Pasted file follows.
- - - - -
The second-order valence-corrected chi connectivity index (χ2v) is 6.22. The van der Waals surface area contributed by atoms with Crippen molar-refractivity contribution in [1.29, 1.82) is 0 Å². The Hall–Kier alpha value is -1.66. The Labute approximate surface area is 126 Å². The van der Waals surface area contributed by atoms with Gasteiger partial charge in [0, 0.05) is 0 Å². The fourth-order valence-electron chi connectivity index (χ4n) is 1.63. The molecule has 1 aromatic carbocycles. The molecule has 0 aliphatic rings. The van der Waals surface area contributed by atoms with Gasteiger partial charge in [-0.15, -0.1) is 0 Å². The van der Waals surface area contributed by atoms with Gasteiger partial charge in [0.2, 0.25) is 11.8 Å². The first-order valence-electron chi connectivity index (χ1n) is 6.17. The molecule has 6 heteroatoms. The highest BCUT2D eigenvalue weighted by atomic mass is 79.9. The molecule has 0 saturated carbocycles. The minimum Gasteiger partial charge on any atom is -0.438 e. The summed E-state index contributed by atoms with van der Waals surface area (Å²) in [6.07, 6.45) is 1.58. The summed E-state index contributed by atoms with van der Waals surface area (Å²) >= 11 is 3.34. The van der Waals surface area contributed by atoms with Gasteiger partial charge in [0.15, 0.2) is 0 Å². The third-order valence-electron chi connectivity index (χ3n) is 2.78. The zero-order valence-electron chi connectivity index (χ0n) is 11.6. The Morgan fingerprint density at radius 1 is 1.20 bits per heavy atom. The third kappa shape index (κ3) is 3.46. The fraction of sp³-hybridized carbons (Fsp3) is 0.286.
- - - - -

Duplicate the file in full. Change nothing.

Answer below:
The second-order valence-corrected chi connectivity index (χ2v) is 6.22. The van der Waals surface area contributed by atoms with Crippen molar-refractivity contribution in [1.29, 1.82) is 0 Å². The Hall–Kier alpha value is -1.66. The Labute approximate surface area is 126 Å². The van der Waals surface area contributed by atoms with Gasteiger partial charge in [0, 0.05) is 0 Å². The fourth-order valence-electron chi connectivity index (χ4n) is 1.63. The molecule has 1 aromatic carbocycles. The molecule has 0 aliphatic rings. The van der Waals surface area contributed by atoms with Gasteiger partial charge in [-0.15, -0.1) is 0 Å². The van der Waals surface area contributed by atoms with Gasteiger partial charge in [0.2, 0.25) is 11.8 Å². The first-order valence-electron chi connectivity index (χ1n) is 6.17. The molecule has 6 heteroatoms. The highest BCUT2D eigenvalue weighted by atomic mass is 79.9. The molecule has 0 saturated carbocycles. The minimum Gasteiger partial charge on any atom is -0.438 e. The summed E-state index contributed by atoms with van der Waals surface area (Å²) in [6.07, 6.45) is 1.58. The summed E-state index contributed by atoms with van der Waals surface area (Å²) >= 11 is 3.34. The van der Waals surface area contributed by atoms with Gasteiger partial charge in [0.15, 0.2) is 0 Å². The third-order valence-electron chi connectivity index (χ3n) is 2.78. The zero-order valence-electron chi connectivity index (χ0n) is 11.6. The Morgan fingerprint density at radius 1 is 1.20 bits per heavy atom. The third kappa shape index (κ3) is 3.46. The fraction of sp³-hybridized carbons (Fsp3) is 0.286.